P.S. If you want to investigate prices, look at the most popular radios, such as the TYT MD-380 and the Anytone D868-uv.  For hotspots, check out the "OpenSpot" and look on HRO for "Zumspot"  I will stay away from others because I'm not as familiar with them.  Personally I have the Anytone and Zumspot. The Zumspot is based on a Raspberry Pi Zero, so the whole thing is about 1" x 1.5" x 2.75" or so. 


David Lininger
 

I just bought a new HT. My son, kc0dad, has a Chinese one that has DMR
capability and had suggested that I look at it. He's had his for a
couple of years now but has never used the DMR. For that reason, and the
fact that those cheap Chinese radios are notorious for not being all
that good on being on frequency made me decide to spend twice the money
for a Yaesu FT65.

NOW you come out with all the chatter about DMR. Why couldn't you have
done so two weeks ago? <grin>

Question: If I understand DMR correctly, I have to be able to hit a DMR
repeater, just like normal. Where it differs, though, is that somehow my
call to kc0dad gets routed to a DMR repeater where he is, and he then
answers me. Is that the way it works?

Related question: Assuming that the previous paragraph is correct, how
does the DMR system know which repeater is send my call to? Does it go
to every one? Surely not. Or does it work kind of like a cell phone
tower, where my cell phone identifies itself to any and all towers that
are withing range. When a call comes in for my phone the cell network
figures out where my phone is and routes the call to the best tower for me.

Might be something for me to learn more about. (As if I don't have
enough other things I need to study - starting with that Extra book I
have at my elbow.)

On 14/9/18 20:42, Charles W. Powell via Groups.Io wrote:
Digital Mobile Radio
--
David Lininger, kb0zke
Rev. 2:10
kb0zke@gmail.com


Charles W. Powell
 

David,

On Sep 15, 2018, at 9:24 PM, David Lininger <kb0zke@...> wrote:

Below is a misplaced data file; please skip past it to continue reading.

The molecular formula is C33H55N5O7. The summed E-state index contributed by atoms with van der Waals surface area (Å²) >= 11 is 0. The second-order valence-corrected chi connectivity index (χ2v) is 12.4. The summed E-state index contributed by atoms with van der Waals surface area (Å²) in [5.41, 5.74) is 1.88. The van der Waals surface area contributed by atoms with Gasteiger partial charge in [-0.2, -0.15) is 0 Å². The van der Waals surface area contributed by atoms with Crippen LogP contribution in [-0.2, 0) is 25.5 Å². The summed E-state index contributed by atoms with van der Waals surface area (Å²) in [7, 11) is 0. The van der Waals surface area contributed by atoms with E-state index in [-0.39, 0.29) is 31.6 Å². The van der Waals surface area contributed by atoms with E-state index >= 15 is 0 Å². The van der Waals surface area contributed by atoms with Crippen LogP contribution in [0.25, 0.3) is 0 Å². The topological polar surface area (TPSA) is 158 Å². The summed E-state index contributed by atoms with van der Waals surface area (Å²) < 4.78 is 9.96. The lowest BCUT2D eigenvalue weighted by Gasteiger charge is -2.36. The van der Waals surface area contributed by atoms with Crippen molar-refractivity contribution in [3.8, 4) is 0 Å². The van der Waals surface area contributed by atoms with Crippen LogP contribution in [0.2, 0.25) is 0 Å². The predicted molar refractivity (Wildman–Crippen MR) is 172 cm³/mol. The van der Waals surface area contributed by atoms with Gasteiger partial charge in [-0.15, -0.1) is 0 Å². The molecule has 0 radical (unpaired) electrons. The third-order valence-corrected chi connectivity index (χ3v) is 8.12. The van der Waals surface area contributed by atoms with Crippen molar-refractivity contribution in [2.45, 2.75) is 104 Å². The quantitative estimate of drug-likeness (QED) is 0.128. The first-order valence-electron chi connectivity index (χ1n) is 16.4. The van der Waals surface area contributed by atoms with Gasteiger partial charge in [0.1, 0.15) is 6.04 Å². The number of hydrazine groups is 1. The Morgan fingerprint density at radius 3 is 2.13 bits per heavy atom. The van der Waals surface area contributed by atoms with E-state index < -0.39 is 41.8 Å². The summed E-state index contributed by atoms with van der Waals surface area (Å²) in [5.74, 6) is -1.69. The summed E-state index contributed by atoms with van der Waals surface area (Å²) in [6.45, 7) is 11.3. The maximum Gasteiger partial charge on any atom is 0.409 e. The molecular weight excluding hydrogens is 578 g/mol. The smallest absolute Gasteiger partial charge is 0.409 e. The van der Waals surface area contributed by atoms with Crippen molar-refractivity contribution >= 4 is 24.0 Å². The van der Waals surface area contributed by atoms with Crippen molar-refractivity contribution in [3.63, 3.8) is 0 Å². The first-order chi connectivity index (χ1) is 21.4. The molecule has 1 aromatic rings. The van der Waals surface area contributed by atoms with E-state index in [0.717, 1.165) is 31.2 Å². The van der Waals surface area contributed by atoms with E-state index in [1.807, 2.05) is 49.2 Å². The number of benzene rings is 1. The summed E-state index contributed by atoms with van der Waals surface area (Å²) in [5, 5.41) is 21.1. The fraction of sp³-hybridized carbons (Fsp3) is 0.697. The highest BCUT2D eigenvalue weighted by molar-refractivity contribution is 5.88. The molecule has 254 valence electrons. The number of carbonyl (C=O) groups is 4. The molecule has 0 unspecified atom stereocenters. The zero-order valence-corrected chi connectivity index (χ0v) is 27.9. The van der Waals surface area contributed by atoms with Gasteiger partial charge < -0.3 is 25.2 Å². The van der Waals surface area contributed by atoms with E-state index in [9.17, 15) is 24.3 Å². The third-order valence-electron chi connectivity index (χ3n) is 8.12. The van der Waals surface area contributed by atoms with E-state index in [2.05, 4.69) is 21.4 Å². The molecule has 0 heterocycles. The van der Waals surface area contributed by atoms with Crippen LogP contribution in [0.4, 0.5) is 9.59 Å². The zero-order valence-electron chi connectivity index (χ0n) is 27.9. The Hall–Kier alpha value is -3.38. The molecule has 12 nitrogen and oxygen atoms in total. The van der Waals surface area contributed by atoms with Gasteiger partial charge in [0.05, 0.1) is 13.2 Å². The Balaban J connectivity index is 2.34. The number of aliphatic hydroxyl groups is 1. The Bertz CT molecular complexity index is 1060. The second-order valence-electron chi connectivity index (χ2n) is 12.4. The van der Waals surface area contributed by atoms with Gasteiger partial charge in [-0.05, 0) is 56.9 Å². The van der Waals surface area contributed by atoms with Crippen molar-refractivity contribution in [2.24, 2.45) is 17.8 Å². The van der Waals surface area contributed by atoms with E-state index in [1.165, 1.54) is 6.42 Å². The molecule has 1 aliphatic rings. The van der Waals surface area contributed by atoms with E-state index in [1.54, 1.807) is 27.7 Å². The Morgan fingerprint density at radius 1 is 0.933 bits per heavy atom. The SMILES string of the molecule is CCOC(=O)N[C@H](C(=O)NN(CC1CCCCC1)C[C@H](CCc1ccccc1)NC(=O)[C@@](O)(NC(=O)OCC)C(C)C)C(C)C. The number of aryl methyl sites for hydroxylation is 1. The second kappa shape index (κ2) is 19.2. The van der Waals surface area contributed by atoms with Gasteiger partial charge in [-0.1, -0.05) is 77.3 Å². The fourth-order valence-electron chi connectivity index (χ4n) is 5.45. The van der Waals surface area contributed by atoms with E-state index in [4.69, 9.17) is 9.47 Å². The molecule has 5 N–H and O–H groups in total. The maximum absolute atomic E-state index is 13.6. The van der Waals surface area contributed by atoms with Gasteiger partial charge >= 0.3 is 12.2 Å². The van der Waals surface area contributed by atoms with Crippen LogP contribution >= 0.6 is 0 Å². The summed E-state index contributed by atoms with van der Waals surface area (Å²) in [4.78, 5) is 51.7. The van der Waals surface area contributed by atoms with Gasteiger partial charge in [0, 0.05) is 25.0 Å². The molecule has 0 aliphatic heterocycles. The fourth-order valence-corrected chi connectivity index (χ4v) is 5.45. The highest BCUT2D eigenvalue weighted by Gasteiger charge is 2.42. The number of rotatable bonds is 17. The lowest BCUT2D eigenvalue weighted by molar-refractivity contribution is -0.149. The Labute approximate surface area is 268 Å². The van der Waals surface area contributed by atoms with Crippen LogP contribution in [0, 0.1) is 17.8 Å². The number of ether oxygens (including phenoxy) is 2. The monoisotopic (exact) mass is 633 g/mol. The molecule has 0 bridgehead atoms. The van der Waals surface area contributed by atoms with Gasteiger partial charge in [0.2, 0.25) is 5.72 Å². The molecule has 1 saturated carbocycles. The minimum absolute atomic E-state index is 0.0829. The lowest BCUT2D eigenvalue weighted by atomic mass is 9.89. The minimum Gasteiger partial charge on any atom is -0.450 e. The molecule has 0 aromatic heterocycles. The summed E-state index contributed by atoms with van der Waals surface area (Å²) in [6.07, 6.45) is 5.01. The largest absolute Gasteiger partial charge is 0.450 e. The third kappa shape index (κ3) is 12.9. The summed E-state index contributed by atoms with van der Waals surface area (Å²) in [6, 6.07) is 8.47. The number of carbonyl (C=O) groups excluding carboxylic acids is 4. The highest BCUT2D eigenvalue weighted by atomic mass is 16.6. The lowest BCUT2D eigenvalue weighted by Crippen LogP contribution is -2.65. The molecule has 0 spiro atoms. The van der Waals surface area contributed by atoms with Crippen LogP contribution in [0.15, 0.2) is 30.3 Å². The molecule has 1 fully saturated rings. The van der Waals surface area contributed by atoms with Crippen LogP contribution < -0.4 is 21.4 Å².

I just bought a new HT. My son, kc0dad, has a Chinese one that has DMR
capability and had suggested that I look at it. He's had his for a
couple of years now but has never used the DMR. For that reason, and the
fact that those cheap Chinese radios are notorious for not being all
that good on being on frequency made me decide to spend twice the money
for a Yaesu FT65.

A good radio, so not a wasted investment.

NOW you come out with all the chatter about DMR. Why couldn't you have
done so two weeks ago? <grin>

20/20 hindsight!

Question: If I understand DMR correctly, I have to be able to hit a DMR
repeater, just like normal. Where it differs, though, is that somehow my
call to kc0dad gets routed to a DMR repeater where he is, and he then
answers me. Is that the way it works?

There are two ways to get into the DMR system.  First is through a DMR repeater and the second is through a hotspot like the Zumspot or OpenSpot.  With repeaters it’s also important to know the “flavor” as well, i.e., DMR Marc or Brandmeister.  Brandmeister is by far has the larger user base.  DMR Marc *may* allow you to talk to Brandmeister but not necessarily.  DMR Marc is restricted much more so than Brandmeister.

Related question: Assuming that the previous paragraph is correct, how
does the DMR system know which repeater is send my call to? Does it go
to every one? Surely not. Or does it work kind of like a cell phone
tower, where my cell phone identifies itself to any and all towers that
are withing range. When a call comes in for my phone the cell network
figures out where my phone is and routes the call to the best tower for me.

Assuming you have a DMR repeater or hotspot, the target of your transmission is determined by the TalkGroup, not the frequency to which your radio points.  Think of the TalkGroup number like a URL in a web browser.  In fact, it’s like putting the IP address in the browser bar.  DMR routing is based on TCP/IP protocols.  Your DMR ID and the TalkGroup designations are actually private IP addresses.  So if you program your radio to point to a talkgroup, say, 31075, and the frequency, color code, and time slot are correct, you will arrive at 31075 to chat.  If you leave everything the same except the TalkGroup and change the TalkGroup to 31201, with keying your transmitter the system will redirect you the new TalkGroup.  There are also some settings for static TalkGroups but that’s another discussion.  In answer to the last part, a TalkGroup can be tied to a repeater or repeater system but not necessarily.  The TalkGroup exists on a server in the ether.

Might be something for me to learn more about. (As if I don't have